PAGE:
After that, there was no way I was going to make it in to the Monster Stage tent – that was rammed from the word go. Crown The Empire, The Ghost Inside, Let Live and Bury Tomorrow were all playing that stage and it was a case of one out, one in… And a queue that went ride round the sides of the tent. In the pouring rain.
In the Mine I went and caught The Marmozets, and Feed The Rhino. The Marmozets have recently been signed by Road Runner Records, and they’re a great band, talented like you wouldn’t believe. Feed The Rhino… Well anyone who knows their material, or stage performances, knows that they are just brutal, and always put on a monster show that blows the roof off of wherever they are playing.
Inevitably, with a festival this size (and it’s growing by the year), there were bound to be some stage time clashes for bands that I wanted to see. The Ataris clashing with Mallory Knox, and The All-American Rejects clashing with Less Than Jake. Having seen The Ataris and Less Than Jake play before, I opted for Mallory Knox.
They came on stage with all guns blazing, kicking everyone’s back sides in to a musical frenzy. They do live up to the hype, with great songs, great stage presence, and an energy that you can only get from an audience caught in the headlights. Pure adrenaline to watch.
Less Than Jake were just amazing. They came on with such fire and passion I thought they were going to blow the roof off! Roger kicking the nuggins right out of his bass, Buddy ‘Goldfinger’, Peter and Vinne were going insane, and Chris just shredding his guitar. And the vocals were on top form too. One thing I love about this band is they are fun. Professional musicians to the core, but they make it fun.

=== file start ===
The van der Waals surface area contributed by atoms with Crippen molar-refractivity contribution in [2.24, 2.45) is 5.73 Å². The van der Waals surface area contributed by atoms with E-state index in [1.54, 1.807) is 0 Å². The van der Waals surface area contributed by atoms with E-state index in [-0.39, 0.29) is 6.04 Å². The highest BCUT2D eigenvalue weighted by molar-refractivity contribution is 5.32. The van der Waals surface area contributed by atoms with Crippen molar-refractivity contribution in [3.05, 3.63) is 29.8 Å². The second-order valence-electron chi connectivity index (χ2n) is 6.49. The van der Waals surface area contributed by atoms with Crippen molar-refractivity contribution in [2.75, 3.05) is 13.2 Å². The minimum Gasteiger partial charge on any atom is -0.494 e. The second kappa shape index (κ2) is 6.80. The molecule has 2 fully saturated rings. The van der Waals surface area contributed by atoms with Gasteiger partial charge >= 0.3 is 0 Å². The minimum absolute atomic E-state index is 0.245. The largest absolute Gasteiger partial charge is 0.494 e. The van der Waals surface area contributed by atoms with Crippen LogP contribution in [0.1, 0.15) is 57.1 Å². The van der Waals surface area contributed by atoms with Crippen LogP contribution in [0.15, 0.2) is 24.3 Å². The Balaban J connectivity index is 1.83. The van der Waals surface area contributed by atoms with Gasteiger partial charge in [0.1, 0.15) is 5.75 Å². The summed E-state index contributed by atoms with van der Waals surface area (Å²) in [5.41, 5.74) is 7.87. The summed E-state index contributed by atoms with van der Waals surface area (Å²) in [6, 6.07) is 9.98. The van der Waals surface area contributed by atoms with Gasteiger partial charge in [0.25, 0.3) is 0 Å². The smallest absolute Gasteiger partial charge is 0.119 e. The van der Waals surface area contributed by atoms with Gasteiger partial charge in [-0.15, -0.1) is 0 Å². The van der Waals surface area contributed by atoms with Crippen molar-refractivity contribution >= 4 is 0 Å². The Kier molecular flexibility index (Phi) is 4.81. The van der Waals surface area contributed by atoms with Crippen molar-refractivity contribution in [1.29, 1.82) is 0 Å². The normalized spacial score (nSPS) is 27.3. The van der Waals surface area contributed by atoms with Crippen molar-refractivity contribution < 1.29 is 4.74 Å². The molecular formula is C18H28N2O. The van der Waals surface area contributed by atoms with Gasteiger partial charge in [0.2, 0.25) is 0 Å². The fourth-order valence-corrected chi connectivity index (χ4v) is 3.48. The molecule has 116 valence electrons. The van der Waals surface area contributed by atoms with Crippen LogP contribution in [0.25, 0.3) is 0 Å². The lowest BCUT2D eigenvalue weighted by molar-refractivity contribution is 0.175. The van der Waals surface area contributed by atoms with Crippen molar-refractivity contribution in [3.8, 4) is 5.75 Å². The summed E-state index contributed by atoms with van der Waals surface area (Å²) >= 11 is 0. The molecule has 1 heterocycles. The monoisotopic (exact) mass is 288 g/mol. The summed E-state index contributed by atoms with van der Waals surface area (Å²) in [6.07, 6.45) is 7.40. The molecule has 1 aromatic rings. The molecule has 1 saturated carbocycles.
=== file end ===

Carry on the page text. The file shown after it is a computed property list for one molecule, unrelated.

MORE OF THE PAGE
As for The All-American Rejects, I spoke to Nick Wheeler a few weeks ago, and he talked up a great show. They’ve been playing the odd shows on the run-up to Slam Dunk 2014, just to keep their chops up, Ty went and got married and did some acting stuff, and Nick has been fiddling with his guitar rig to blow folks ear drums out. I reckon if I wasn’t wearing ear plugs he may have come close.
From the start of their set to the finish, they were all psyched up to deliver something special. Like Less Than Jake, the Rejects were out to make memories for every single person in that room, fan or not. They played all the singles from the last decade or so. They even brought out guitars with lights on for Kids In The Street. Performance-wise, smooth as silk; energy-wise, Redbull with eight espressos, and entertainment-wise? Mind-blowing.
That is the first time I have ever seen them live, and I know I’m going to see them again when they’re next on tour.
Slam Dunk North 2014. The festival just keeps getting bigger and better every year. I’m struggling to comprehend how the organisers are going to top this year’s event.
Gig date: May 24